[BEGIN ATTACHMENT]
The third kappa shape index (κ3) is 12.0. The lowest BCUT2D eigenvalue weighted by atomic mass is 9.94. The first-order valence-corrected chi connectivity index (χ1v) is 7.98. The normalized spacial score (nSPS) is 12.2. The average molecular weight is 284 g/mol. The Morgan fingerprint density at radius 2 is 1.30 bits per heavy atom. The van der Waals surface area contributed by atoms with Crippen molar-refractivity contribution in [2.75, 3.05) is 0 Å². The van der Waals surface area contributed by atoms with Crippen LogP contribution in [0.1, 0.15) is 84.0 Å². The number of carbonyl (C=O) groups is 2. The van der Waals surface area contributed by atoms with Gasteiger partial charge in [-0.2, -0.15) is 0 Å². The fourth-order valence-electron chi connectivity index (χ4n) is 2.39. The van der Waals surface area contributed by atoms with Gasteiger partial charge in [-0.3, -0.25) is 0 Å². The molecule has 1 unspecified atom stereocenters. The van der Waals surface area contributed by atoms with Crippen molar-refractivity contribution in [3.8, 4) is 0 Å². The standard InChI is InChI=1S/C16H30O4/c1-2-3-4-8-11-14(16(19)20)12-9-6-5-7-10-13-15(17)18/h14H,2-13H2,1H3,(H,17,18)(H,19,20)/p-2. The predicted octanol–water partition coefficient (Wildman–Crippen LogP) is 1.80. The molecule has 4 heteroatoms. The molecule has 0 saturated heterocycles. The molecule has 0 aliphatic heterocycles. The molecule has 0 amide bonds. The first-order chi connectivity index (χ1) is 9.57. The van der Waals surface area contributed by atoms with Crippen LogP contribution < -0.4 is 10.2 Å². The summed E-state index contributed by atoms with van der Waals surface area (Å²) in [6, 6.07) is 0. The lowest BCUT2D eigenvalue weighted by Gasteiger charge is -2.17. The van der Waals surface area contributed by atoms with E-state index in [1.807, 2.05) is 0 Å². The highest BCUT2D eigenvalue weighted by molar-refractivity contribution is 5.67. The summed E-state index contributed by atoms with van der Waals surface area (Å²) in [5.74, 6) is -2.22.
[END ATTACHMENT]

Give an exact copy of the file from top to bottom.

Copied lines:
The third kappa shape index (κ3) is 12.0. The lowest BCUT2D eigenvalue weighted by atomic mass is 9.94. The first-order valence-corrected chi connectivity index (χ1v) is 7.98. The normalized spacial score (nSPS) is 12.2. The average molecular weight is 284 g/mol. The Morgan fingerprint density at radius 2 is 1.30 bits per heavy atom. The van der Waals surface area contributed by atoms with Crippen molar-refractivity contribution in [2.75, 3.05) is 0 Å². The van der Waals surface area contributed by atoms with Crippen LogP contribution in [0.1, 0.15) is 84.0 Å². The number of carbonyl (C=O) groups is 2. The van der Waals surface area contributed by atoms with Gasteiger partial charge in [-0.2, -0.15) is 0 Å². The fourth-order valence-electron chi connectivity index (χ4n) is 2.39. The van der Waals surface area contributed by atoms with Gasteiger partial charge in [-0.3, -0.25) is 0 Å². The molecule has 1 unspecified atom stereocenters. The van der Waals surface area contributed by atoms with Crippen molar-refractivity contribution in [3.8, 4) is 0 Å². The standard InChI is InChI=1S/C16H30O4/c1-2-3-4-8-11-14(16(19)20)12-9-6-5-7-10-13-15(17)18/h14H,2-13H2,1H3,(H,17,18)(H,19,20)/p-2. The predicted octanol–water partition coefficient (Wildman–Crippen LogP) is 1.80. The molecule has 4 heteroatoms. The molecule has 0 saturated heterocycles. The molecule has 0 aliphatic heterocycles. The molecule has 0 amide bonds. The first-order chi connectivity index (χ1) is 9.57. The van der Waals surface area contributed by atoms with Crippen LogP contribution < -0.4 is 10.2 Å². The summed E-state index contributed by atoms with van der Waals surface area (Å²) in [6, 6.07) is 0. The lowest BCUT2D eigenvalue weighted by Gasteiger charge is -2.17. The van der Waals surface area contributed by atoms with E-state index in [1.807, 2.05) is 0 Å². The highest BCUT2D eigenvalue weighted by molar-refractivity contribution is 5.67. The summed E-state index contributed by atoms with van der Waals surface area (Å²) in [5.74, 6) is -2.22.